Scientists have developed a type of human immunodeficiency virus (HIV) test using a USB stick that uses a drop of blood to test for the virus, providing a fast and highly accurate assessment of the amount of virus present in the patient’s bloodstream.

Scientists from Imperial College London and the privately held U.S. firm DNA Electronics developed the mechanism which, with the help of the blood drop, creates an electrical signal that can be read by any computer or handheld device.

While undergoing HIV treatment, patients require regular monitoring of the virus levels, which is usually carried out with a large laboratory device and takes at least three days to process. The development of a small, handy gadget can make the process much easier, especially in remote areas with limited medical infrastructure like sub-Saharan Africa.

“The challenges that inaccessible, and often unaffordable, viral load technologies pose to the delivery of high quality care for HIV-1 patients are now well recognized, and improving diagnostics is now a key part of global strategies to combat the infection,” the scientists said in the study, published in the journal Scientific Reports.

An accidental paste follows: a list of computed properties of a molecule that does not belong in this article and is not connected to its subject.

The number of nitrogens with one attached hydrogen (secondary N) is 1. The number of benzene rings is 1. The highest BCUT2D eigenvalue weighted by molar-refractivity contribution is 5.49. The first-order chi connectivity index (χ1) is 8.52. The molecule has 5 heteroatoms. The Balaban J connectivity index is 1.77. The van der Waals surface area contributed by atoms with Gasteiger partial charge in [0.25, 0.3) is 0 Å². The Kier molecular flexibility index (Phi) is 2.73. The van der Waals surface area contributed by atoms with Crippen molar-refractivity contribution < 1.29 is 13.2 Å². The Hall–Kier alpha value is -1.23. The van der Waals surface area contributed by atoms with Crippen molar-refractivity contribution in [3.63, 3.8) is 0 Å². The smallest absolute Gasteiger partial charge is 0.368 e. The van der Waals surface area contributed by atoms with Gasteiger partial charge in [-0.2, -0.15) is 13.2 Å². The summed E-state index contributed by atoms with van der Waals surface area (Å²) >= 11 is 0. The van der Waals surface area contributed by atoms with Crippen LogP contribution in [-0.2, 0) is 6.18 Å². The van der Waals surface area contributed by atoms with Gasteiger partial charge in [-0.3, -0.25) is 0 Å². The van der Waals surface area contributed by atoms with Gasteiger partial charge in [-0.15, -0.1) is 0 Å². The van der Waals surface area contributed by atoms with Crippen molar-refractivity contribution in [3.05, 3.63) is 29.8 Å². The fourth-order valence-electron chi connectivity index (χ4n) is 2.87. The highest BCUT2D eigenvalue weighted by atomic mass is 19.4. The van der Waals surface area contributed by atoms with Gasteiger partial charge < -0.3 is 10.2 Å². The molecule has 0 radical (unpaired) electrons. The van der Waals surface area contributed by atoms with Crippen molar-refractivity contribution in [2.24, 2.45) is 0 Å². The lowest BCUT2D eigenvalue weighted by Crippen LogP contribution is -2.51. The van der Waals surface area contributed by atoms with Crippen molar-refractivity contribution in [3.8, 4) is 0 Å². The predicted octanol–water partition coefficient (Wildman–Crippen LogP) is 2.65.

Graham Cooke, who co-led the research from the college’s department of medicine, said in a press release: “Monitoring viral load is crucial to the success of HIV treatment. At the moment, testing often requires costly and complex equipment that can take a couple of days to produce a result. We have taken the job done by this equipment, which is the size of a large photocopier, and shrunk it down to a USB chip.”

The test uses a mobile phone chip to take a drop of blood, which is placed at a spot on the USB stick. The detection of HIV in the sample triggers an acidity change, which is transformed into an electrical signal by the chip. This signal is sent to the USB stick, showing the result on a computer or electronic device.

Of the 991 samples of blood that the researchers tested for the study, the accuracy rate stood at 95 percent. The average time that the test took was 20.8 minutes. There is no need for any refrigeration or a steady power supply, making the test more viable for remote locations.

Almost 36 million people are infected with HIV, which causes AIDS, across the world. A majority of them live in sub-Saharan Africa.